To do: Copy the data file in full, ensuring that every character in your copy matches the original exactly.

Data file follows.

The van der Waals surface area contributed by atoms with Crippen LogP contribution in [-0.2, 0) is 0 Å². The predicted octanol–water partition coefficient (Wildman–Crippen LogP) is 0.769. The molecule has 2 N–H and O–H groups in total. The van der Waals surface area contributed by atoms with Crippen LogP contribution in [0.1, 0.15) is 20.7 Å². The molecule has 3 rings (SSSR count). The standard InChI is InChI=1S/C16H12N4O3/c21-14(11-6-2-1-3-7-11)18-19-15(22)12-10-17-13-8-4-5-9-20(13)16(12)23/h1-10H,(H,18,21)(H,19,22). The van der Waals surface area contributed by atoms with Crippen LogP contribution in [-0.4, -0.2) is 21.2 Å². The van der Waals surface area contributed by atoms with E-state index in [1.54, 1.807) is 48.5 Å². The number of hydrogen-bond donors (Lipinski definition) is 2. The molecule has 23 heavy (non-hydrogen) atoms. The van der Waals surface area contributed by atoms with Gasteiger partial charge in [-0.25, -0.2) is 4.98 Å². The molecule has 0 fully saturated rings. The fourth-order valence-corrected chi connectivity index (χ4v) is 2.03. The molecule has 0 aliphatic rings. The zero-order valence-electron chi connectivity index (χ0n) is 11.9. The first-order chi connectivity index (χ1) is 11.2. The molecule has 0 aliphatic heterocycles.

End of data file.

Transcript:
The van der Waals surface area contributed by atoms with Crippen LogP contribution in [-0.2, 0) is 0 Å². The predicted octanol–water partition coefficient (Wildman–Crippen LogP) is 0.769. The molecule has 2 N–H and O–H groups in total. The van der Waals surface area contributed by atoms with Crippen LogP contribution in [0.1, 0.15) is 20.7 Å². The molecule has 3 rings (SSSR count). The standard InChI is InChI=1S/C16H12N4O3/c21-14(11-6-2-1-3-7-11)18-19-15(22)12-10-17-13-8-4-5-9-20(13)16(12)23/h1-10H,(H,18,21)(H,19,22). The van der Waals surface area contributed by atoms with Crippen LogP contribution in [-0.4, -0.2) is 21.2 Å². The van der Waals surface area contributed by atoms with E-state index in [1.54, 1.807) is 48.5 Å². The number of hydrogen-bond donors (Lipinski definition) is 2. The molecule has 23 heavy (non-hydrogen) atoms. The van der Waals surface area contributed by atoms with Gasteiger partial charge in [-0.25, -0.2) is 4.98 Å². The molecule has 0 fully saturated rings. The fourth-order valence-corrected chi connectivity index (χ4v) is 2.03. The molecule has 0 aliphatic rings. The zero-order valence-electron chi connectivity index (χ0n) is 11.9. The first-order chi connectivity index (χ1) is 11.2. The molecule has 0 aliphatic heterocycles.